Jayadeva's Brooklyn: Dogs, Babies and Love in Sunset Park

My life in Brooklyn, now with my baby, and fellow dog lover, by my side.

Tuesday, August 26, 2008

2nd Annual Take Your (Doggy) Daughter to Work Day

Jaya at the office, originally uploaded by maggie1000.

This time, Dan took our love to his new job at Schmatic. Thank you again "Maggie1000" for taking this awesome shot. I'm glad it wasn't Dan getting some shut-eye under his desk ;)


Blogger M said...

Hey, Jennifer! My dog and I are going to be moving to Sunset Park in October. Does your dog always go to work with you, or do you have a trusted dog walker that you would recommend?

Tuesday, September 02, 2008 4:44:00 PM  
Blogger Jennifer Convissor said...

Hey M: No, unfortunately my husband and I can't take Jaya to work everyday. Send me an email and I'll send you more information on our dog walker. Just not sure she'd want her information published here. Congrats on moving to the neighborhood! I'd love to meet you and your dog, I'm sure - Jennifer

Tuesday, September 02, 2008 10:07:00 PM  
Anonymous Blair Sorrel said...

Greetings! Please see the recent Brooklyn incidents; please disseminate this vital public service to preclude more tragedies. Many thanks.


Just so you know, I confer with Con Edison's Stray Voltage and Public Affairs Units and contribute to Wet Nose Guide and New York Dog Chat.


Blair Sorrel, Founder

Contact voltage is a chronic hidden hazard that can readily victimize an unsuspecting dog, walker, or both. No dog lover could possibly observe a more horrifying scene than witnessing his beloved pet instantaneously maimed or tragically electrocuted. When you exercise your pooch, please exercise greater prudence. Common outdoor electrical and metal fixtures may shock or even kill your vulnerable dog. And depending upon the current, the walker will be bitten and like poor Aric Roman, suffer permanently. But you can, indeed, self-protect.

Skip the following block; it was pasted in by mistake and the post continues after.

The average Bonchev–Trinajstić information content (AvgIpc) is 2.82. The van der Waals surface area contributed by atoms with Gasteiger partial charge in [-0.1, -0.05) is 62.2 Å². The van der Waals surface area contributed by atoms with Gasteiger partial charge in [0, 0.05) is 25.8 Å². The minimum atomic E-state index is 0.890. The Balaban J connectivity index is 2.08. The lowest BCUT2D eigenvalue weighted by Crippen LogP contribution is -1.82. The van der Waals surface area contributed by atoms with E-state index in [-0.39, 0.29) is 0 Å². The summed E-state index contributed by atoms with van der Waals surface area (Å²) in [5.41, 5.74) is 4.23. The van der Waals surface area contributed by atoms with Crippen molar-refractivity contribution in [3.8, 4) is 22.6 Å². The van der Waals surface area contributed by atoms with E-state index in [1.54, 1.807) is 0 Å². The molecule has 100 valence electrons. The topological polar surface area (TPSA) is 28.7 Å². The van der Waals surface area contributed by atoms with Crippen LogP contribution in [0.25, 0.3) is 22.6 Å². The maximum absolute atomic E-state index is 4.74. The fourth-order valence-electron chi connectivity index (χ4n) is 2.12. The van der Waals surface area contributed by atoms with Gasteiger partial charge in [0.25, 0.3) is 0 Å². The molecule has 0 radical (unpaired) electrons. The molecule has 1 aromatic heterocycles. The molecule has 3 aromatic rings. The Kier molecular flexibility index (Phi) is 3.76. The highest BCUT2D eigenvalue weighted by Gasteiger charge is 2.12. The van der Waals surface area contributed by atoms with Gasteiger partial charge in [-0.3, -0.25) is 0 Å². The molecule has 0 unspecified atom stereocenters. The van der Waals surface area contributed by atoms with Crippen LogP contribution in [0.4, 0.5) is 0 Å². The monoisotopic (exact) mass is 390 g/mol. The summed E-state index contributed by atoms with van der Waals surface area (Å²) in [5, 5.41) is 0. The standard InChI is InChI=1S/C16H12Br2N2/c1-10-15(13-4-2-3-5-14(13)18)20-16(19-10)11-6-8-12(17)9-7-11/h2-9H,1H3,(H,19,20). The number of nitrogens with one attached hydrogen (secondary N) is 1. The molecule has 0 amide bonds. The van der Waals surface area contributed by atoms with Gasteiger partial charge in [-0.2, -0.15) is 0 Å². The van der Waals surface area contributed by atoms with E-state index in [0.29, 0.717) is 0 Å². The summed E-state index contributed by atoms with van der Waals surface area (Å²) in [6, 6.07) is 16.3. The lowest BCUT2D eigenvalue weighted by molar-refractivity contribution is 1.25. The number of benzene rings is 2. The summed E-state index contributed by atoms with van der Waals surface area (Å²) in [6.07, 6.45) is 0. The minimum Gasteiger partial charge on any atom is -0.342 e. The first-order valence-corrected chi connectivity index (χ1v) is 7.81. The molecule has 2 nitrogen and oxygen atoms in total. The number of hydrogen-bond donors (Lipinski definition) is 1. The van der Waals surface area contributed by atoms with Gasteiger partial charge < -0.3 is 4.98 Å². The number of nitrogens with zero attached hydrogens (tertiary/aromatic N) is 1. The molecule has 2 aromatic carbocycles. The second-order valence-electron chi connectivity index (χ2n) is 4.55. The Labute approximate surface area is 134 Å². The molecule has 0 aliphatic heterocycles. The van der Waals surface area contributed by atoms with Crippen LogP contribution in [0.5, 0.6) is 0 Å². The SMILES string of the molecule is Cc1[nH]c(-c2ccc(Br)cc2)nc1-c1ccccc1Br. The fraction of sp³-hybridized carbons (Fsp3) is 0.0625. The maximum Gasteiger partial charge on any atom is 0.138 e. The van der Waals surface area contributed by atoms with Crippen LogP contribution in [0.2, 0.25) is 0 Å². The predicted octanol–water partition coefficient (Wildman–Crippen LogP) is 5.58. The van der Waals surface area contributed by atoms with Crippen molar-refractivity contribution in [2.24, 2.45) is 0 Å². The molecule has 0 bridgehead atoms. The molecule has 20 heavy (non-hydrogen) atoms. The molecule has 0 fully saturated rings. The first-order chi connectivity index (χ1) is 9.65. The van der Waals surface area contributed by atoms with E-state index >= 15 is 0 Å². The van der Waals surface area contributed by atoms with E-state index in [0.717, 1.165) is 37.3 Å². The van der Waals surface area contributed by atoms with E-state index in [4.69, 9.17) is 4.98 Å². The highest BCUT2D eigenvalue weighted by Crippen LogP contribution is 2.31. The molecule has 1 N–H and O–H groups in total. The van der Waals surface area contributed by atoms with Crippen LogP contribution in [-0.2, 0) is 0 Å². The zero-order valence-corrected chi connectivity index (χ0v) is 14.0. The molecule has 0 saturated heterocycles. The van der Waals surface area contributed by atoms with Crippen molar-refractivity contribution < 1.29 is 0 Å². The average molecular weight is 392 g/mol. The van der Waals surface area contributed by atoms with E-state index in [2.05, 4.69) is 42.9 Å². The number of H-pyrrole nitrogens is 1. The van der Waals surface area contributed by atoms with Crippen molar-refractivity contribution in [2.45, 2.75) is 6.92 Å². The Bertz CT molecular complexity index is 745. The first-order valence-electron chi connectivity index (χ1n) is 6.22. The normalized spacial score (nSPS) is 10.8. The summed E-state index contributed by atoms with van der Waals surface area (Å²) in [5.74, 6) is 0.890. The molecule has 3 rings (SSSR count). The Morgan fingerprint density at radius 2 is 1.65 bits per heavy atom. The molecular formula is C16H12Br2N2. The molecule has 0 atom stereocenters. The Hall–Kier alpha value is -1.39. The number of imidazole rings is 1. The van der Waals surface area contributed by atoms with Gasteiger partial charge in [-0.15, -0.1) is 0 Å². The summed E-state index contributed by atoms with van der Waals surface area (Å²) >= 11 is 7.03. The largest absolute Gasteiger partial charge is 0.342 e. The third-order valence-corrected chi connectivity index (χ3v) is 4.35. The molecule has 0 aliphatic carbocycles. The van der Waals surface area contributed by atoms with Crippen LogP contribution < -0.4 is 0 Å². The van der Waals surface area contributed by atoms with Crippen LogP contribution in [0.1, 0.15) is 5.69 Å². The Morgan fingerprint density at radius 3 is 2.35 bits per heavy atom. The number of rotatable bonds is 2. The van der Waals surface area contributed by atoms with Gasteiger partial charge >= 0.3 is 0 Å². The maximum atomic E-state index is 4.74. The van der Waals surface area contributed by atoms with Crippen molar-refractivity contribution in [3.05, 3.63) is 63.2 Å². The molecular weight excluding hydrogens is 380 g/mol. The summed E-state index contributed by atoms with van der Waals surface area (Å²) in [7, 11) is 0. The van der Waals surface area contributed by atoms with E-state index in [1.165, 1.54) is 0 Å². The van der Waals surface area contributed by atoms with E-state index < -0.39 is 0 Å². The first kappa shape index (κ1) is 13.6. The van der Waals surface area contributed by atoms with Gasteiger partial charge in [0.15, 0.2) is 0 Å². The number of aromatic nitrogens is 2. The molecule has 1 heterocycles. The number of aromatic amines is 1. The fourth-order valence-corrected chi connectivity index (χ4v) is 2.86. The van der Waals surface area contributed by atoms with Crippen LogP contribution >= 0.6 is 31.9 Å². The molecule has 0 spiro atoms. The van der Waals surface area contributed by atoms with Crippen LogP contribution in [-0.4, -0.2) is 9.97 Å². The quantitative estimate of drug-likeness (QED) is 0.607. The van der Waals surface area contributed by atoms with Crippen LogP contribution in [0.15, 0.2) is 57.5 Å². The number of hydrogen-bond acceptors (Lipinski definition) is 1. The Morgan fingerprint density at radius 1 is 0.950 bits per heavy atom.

Just start to adopt this simple strategy — EYEBALL THE BLOCK, AND AVOID A SHOCK. Take a few seconds and make your trajectory toward generally safer, free standing, non-conductive surfaces, ie., plastic, wood, cardboard. Intuit your dog’s cues and if it’s resistant, change directions. Work site perimeters may be live so try to elude them. If necessary, switch sides of the street or your hands when leading to skirt hazards. If you traverse the same route, you may memorize locations of potential dangers. Carry your pooch when in doubt. Consider indoor restroom products like PottyPark when external conditions are chancy or RopeNGo’s hardware-free leash and harness. And don’t rely on dog booties as a palliative as they will actually put your pet at even greater risk since the dog can’t tell you they’re leaking! To learn to more, please see StreetZaps. A safer walk is yours year round if you are willing to open to your eyes and mind to it.

Friday, February 18, 2011 2:47:00 PM  

Post a Comment

<< Home